In The Gift, married couple Simon (Jason Bateman) and Robyn (Rebecca Hall) move back into Simon’s California hometown after the unexpected loss of their unborn child. The first snaking shots of their new house are an immediate sign of their status. Simon is successful at a well-paying job and is on the verge of a promotion. Robyn is happy doing freelance work from home. Seemingly, life in the pair’s little world is picturesque.
Then there’s Gordo (Joel Edgerton). At first, we only see him from a distance, curiously looking in on the couple as they are shopping, just behind Simon’s shoulder. Eventually he approaches Simon, saying that they went to high school together. Simon is not quick to recognize Gordo and goes the majority of the conversation unsure that Gordo has picked out the right guy.
When Gordo starts appearing at the couple’s house unexpectedly, dropping gifts and smiley face-laced cards on their doorstep, emotions in the pair begin churning. A playful curiosity bleeds into an uncomfortable confusion as Gordo’s visits become more frequent and he starts embedding himself in their lives. The entire dynamic feels off, and Simon and Robyn know it.
What follows from here is a continuing spiral descent through a rabbit hole of deceit on the way to a psychological hellscape. The web of lies entangles you slowly, spinning you in red herring directions. You are constantly spinning, but you never feel dizzy, instead left fully cognizant to witness the gradual deterioration of trust between the major players in the film.
The deliberate pacing of the movie ensures that the spine gets chilled one vertebrate at a time until you are left with no other option but to shiver at the final climactic moments. The sole downside of this pacing technique is that it causes the film to begin with a meandering first act that seems too repetitive when it wants to be setting up for future tension. Building up is certainly necessary, and works astoundingly well, but when the movie isn’t building it is literally choosing to walk in circles.
But the pacing is just the extra layer of whipped cream on the decadent cake that is this movie. The base of the cake is the grounded reality that keeps the movie afloat. Characters are deeply rooted into a reality that is viciously spiraling out of control. They react just as people on the other side of the fourth wall would do, and they do it with an emotional charge that is utterly convincing.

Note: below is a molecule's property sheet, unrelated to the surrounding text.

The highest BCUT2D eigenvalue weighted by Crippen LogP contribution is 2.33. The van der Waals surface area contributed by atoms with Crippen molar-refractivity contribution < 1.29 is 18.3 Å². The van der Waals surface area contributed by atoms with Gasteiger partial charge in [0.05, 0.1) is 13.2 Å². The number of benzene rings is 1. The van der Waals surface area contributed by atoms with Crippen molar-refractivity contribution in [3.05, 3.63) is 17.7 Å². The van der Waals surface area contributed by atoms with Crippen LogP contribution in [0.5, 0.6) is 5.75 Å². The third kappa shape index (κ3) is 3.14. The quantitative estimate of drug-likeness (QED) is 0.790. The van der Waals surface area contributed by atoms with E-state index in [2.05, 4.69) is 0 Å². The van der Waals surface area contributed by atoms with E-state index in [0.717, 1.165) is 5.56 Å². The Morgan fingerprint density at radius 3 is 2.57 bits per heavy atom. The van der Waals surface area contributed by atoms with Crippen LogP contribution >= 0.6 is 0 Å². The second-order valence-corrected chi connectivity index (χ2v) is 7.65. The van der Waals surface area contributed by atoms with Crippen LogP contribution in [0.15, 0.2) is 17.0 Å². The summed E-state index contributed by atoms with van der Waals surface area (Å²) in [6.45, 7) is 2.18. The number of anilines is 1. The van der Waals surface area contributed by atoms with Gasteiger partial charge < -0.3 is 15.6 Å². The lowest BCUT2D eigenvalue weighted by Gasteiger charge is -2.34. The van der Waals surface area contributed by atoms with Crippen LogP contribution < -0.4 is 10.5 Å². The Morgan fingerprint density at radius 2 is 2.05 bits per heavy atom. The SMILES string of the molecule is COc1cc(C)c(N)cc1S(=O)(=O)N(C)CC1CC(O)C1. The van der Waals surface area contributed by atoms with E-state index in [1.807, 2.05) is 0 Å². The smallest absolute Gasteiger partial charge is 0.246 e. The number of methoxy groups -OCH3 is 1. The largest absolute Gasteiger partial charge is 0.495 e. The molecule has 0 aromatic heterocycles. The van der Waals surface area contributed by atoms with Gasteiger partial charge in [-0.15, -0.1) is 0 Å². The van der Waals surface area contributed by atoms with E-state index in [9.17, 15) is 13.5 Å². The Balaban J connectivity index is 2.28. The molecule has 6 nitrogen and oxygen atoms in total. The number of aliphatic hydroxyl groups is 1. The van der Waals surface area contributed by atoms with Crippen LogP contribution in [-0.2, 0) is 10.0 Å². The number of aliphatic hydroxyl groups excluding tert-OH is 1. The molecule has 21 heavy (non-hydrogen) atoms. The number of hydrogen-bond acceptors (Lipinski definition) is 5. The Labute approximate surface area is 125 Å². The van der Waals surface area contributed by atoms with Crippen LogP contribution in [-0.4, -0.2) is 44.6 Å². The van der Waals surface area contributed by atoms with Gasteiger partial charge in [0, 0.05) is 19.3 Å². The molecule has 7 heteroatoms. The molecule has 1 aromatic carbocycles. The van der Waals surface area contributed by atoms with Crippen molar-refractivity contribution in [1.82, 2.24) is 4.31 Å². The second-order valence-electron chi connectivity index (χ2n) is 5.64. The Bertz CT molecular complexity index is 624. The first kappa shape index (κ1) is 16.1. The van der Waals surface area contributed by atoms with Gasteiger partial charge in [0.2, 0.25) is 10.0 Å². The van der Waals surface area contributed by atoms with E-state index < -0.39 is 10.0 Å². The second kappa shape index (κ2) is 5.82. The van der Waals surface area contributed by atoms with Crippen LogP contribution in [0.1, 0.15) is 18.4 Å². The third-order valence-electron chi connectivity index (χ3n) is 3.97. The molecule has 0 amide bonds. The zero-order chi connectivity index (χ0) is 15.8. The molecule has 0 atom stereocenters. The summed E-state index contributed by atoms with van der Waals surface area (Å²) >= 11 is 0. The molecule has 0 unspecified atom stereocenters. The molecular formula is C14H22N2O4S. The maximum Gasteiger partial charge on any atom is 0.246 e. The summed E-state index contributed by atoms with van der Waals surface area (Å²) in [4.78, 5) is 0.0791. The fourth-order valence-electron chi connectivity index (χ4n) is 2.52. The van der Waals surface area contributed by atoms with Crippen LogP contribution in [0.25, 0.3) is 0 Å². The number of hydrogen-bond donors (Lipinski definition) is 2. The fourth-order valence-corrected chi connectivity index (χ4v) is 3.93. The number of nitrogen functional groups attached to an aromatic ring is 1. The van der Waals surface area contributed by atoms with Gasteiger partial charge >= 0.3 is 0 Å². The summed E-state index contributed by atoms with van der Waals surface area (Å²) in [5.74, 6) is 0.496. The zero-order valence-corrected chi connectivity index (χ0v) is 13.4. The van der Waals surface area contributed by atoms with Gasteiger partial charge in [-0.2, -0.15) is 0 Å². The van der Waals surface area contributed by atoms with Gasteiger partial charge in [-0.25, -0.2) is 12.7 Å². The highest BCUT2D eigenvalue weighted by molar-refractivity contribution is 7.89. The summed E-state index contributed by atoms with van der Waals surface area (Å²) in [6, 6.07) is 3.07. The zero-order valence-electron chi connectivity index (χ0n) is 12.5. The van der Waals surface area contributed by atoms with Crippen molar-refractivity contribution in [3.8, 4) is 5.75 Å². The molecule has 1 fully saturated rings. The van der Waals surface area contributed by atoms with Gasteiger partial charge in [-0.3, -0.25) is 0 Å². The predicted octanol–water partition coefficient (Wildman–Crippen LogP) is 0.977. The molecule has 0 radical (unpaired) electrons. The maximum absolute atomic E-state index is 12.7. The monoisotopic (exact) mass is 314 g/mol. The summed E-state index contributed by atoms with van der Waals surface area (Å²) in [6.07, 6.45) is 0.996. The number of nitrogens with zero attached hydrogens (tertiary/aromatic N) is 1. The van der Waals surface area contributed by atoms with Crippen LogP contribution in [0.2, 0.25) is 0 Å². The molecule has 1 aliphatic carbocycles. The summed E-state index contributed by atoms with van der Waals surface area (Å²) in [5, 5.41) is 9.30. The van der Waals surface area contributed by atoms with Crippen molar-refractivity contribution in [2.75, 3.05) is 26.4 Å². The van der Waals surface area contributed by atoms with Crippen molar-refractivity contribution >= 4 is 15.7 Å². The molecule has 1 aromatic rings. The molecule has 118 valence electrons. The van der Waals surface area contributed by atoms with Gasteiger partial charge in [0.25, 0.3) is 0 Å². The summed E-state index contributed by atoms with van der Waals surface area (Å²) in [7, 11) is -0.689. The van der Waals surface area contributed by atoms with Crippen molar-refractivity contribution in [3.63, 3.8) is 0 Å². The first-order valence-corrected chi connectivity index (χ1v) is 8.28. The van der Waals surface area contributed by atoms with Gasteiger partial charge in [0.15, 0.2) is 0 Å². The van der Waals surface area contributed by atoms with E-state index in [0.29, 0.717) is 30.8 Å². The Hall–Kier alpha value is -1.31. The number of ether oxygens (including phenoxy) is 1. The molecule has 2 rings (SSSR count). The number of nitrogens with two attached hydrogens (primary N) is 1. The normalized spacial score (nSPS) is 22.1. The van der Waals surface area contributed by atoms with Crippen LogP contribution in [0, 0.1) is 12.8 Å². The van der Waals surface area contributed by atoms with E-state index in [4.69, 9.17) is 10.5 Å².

Simon’s fatal character flaw is evident almost from the start, but watching it fester and infect his external world is awesomely terrifying. You can see it crawl through his face, the denial slowly eating away at him. Bateman proves with this performance that his usual comedic persona can have a twisted dramatic bent.
Hall, in particular, gives an outstanding performance. With each psyche-warping revelation, the feeling of anxiety and confused rage emanates from her, traveling by osmosis through the screen and into the viewer.
Perhaps the only downside of the performances is that Edgerton’s character is plagued by its unoriginality. It is a done-to-death archetype of the horror genre. At least The Gift provides an intriguing backstory to the character that allows for dimensionality.
The Gift is perhaps the most terrifying movie of the year thus far. It crawls under your skin with an eerie quiet and then makes a home out of it. It transcends the expected cliches of its genre (except in a few forgivable spots) and provides a suspense-driven psychological horror that you can tell was crafted with care. It gives audiences something that is rare to find in today’s cinema: a thriller that implodes.
The Gift is currently available to stream on Amazon Video here.
Have you seen The Gift? If so, what did you think? Let me know in the comments!
As always, thanks for reading!
–Alex Brannan (@TheAlexBrannan)